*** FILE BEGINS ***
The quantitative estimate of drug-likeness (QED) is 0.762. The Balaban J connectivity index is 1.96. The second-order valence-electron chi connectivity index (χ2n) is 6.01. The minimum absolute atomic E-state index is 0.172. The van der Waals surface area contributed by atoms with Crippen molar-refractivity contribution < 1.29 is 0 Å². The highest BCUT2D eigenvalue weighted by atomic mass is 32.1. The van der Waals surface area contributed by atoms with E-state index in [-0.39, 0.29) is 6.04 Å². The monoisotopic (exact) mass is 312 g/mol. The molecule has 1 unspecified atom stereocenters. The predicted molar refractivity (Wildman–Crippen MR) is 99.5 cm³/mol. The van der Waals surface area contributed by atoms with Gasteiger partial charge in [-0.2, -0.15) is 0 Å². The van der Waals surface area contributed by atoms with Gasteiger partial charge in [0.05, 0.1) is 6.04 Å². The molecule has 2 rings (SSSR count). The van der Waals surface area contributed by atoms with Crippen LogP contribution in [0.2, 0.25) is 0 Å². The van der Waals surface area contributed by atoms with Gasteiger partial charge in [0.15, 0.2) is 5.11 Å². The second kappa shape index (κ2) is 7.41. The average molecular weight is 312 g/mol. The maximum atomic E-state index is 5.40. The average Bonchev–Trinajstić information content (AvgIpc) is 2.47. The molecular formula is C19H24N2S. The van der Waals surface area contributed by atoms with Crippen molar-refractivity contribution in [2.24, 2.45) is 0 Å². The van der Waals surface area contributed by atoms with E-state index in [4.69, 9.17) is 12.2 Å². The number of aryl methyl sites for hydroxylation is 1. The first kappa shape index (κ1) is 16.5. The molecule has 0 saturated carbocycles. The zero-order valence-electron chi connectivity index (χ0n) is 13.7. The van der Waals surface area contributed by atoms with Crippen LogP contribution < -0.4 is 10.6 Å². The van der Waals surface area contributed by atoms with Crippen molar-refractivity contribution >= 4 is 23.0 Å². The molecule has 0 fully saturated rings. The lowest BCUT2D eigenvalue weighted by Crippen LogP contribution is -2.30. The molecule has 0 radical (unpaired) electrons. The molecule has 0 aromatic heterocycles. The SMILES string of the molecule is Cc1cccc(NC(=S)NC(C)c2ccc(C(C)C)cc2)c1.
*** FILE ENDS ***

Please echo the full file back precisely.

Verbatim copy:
The quantitative estimate of drug-likeness (QED) is 0.762. The Balaban J connectivity index is 1.96. The second-order valence-electron chi connectivity index (χ2n) is 6.01. The minimum absolute atomic E-state index is 0.172. The van der Waals surface area contributed by atoms with Crippen molar-refractivity contribution < 1.29 is 0 Å². The highest BCUT2D eigenvalue weighted by atomic mass is 32.1. The van der Waals surface area contributed by atoms with E-state index in [-0.39, 0.29) is 6.04 Å². The monoisotopic (exact) mass is 312 g/mol. The molecule has 1 unspecified atom stereocenters. The predicted molar refractivity (Wildman–Crippen MR) is 99.5 cm³/mol. The van der Waals surface area contributed by atoms with Gasteiger partial charge in [-0.2, -0.15) is 0 Å². The van der Waals surface area contributed by atoms with Gasteiger partial charge in [0.05, 0.1) is 6.04 Å². The molecule has 2 rings (SSSR count). The van der Waals surface area contributed by atoms with Crippen LogP contribution in [0.2, 0.25) is 0 Å². The van der Waals surface area contributed by atoms with Gasteiger partial charge in [0.15, 0.2) is 5.11 Å². The second kappa shape index (κ2) is 7.41. The average molecular weight is 312 g/mol. The maximum atomic E-state index is 5.40. The average Bonchev–Trinajstić information content (AvgIpc) is 2.47. The molecular formula is C19H24N2S. The van der Waals surface area contributed by atoms with Crippen molar-refractivity contribution in [2.24, 2.45) is 0 Å². The van der Waals surface area contributed by atoms with E-state index in [4.69, 9.17) is 12.2 Å². The number of aryl methyl sites for hydroxylation is 1. The first kappa shape index (κ1) is 16.5. The molecule has 0 saturated carbocycles. The zero-order valence-electron chi connectivity index (χ0n) is 13.7. The van der Waals surface area contributed by atoms with Crippen LogP contribution < -0.4 is 10.6 Å². The van der Waals surface area contributed by atoms with Crippen molar-refractivity contribution >= 4 is 23.0 Å². The molecule has 0 fully saturated rings. The lowest BCUT2D eigenvalue weighted by Crippen LogP contribution is -2.30. The molecule has 0 radical (unpaired) electrons. The molecule has 0 aromatic heterocycles. The SMILES string of the molecule is Cc1cccc(NC(=S)NC(C)c2ccc(C(C)C)cc2)c1.